• Show Notes
  • Transcript

Jennifer Granholm is the U.S. Secretary of Energy. She previously served as both Governor and Attorney General of Michigan. Granholm and Preet discuss how the Inflation Reduction Act could help achieve net-zero carbon emissions by 2050, why nuclear energy is integral to fighting climate change, and where gas prices could be headed next.

Plus, the legal battle over the FBI’s Mar-a-Lago search continues, and Preet receives a question from an American icon: Fonzie from Happy Days

Tweet your questions to @PreetBharara with hashtag #askpreet, email us at letters@cafe.com, or call 669-247-7338 to leave a voicemail.

Stay Tuned with Preet is brought to you by CAFE and the Vox Media Podcast Network.

Executive Producer: Tamara Sepper; Senior Editorial Producer: Adam Waller; Technical Director: David Tatasciore; Audio Producer: Matthew Billy; Editorial Producers: Noa Azulai, Sam Ozer-Staton.

REFERENCES & SUPPLEMENTAL MATERIALS

Q&A:

THE INTERVIEW:

  • Jennifer Granholm’s biography
  • Real-time gas prices 
  • “Experts explain how the Inflation Reduction Act helps fight climate change,” ABC News, 8/12/22
  • “Chevy Electric Vehicle Lineup,” Chevrolet.com
  • “Promoting Energy Justice,” Energy.gov
  • “U.S. oil refiners aim to run full-bore, spurning recession fears,” Reuters, 8/18/22
  • “President Biden Announces Release from the Strategic Petroleum Reserve As Part of Ongoing Efforts to Lower Prices and Address Lack of Supply Around the World,” The White House, 11/23/21
  • “Biden to Pick Jennifer Granholm, Former Michigan Governor, for Energy Secretary,” NYT, 1/27/21

NUCLEAR ENERGY

  • “Biden energy secretary insists nuclear essential to clean energy initiatives,” Yahoo, 8/14/22 
  • “Bill Gates’ company TerraPower raises $750 million for nuclear energy,” CNBC, 8/15/22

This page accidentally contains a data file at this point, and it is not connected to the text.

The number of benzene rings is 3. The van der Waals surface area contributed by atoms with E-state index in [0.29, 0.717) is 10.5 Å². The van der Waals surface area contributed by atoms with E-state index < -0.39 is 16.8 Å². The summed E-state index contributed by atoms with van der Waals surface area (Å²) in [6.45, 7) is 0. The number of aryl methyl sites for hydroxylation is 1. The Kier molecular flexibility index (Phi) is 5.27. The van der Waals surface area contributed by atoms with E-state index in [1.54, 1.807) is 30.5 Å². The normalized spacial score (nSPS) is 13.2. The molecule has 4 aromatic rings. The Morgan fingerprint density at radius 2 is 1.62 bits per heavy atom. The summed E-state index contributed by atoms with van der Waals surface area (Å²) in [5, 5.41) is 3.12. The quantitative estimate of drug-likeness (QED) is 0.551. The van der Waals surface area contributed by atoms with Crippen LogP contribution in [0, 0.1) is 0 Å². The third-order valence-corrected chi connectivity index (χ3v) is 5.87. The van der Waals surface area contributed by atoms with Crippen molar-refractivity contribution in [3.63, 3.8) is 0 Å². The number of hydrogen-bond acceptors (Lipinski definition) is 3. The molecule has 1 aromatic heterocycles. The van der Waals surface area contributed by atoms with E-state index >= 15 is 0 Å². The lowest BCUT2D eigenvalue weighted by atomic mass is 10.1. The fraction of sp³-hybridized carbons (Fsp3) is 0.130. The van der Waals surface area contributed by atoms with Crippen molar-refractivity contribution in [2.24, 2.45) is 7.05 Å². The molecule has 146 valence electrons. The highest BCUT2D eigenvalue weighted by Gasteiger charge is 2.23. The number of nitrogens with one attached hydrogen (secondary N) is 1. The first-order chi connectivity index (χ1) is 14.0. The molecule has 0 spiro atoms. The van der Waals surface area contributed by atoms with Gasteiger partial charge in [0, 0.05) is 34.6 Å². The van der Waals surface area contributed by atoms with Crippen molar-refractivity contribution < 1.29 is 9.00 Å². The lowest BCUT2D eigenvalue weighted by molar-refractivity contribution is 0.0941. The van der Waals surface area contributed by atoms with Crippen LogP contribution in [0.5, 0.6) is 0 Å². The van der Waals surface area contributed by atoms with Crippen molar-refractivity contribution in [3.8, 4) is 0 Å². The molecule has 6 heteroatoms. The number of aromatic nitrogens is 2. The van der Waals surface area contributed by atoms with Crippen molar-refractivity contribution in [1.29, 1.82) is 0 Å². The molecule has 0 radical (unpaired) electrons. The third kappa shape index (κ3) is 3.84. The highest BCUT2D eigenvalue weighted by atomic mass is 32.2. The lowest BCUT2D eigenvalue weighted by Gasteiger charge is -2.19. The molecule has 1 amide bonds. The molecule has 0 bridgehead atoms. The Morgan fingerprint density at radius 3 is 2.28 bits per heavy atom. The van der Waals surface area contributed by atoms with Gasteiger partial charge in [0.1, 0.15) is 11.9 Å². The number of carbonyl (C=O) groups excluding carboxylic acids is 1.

• “DOE Explains Nuclear Fusion Reactions,” Energy.gov  

RENEWABLE ENERGY

BUTTON:

  • NBA announcement on Twitter, 8/16/22
  • “Kansas recount confirms results in favor of abortion rights,” Politico, 8/21/22
  • “McConnell warns GOP may not win Senate, as group linked to him invests heavily in Ohio,” WaPo, 8/18/22

Preet Bharara:

From CAFE and the Vox Media Podcast Network, welcome to Stay Tuned. I’m Preet Bharara.

Jennifer Granholm:

Nuclear plays an important role, but so does obviously, wind and solar combined with storage of wind and solar, since those are intermediate resources. The sun doesn’t always shine, the wind doesn’t always blow.

Preet Bharara:

That’s Jennifer Granholm. She is the United States Secretary of Energy. Granholm has had a distinguished career in public service as a federal prosecutor in Michigan, attorney general, and then governor of that state from 2003 to 2011. Now, she leads the Department of Energy, where she’s at the tip of the spear in the fight against climate change. Plus, folks might not know that her department also maintains the nation’s nuclear weapons. We discuss Granholm’s vision for a clean energy future, how the Inflation Reduction Act could help achieve president Biden’s goal of net zero carbon emissions by 2050, and where gas prices could be headed next. That’s coming up, stay tuned.

Preet Bharara:

Hey folks, before I get to your questions, I have kind of an exciting announcement. Believe it or not, next month marks the five-year anniversary of Stay Tuned with Preet. Now I’ll tell you when we started this thing, we had no idea what it would become. Now nearly 300 episodes later, we’ve heard from everyone under the sun, from journalists to academics, to politicians, to filmmakers. But to commemorate this milestone, I want to hear from you, our listeners. I read your emails and tweets every week, so I know how thoughtful you are. You are the reason I love doing this show. So here’s my request. Please send us a short voicemail reflecting on your favorite Stay Tuned moment or guest or anything else that struck you about the show. What made a lasting impression on you? Who did you find funny or smart? Was there an episode that made you think differently about justice or the rule of law?

Preet Bharara: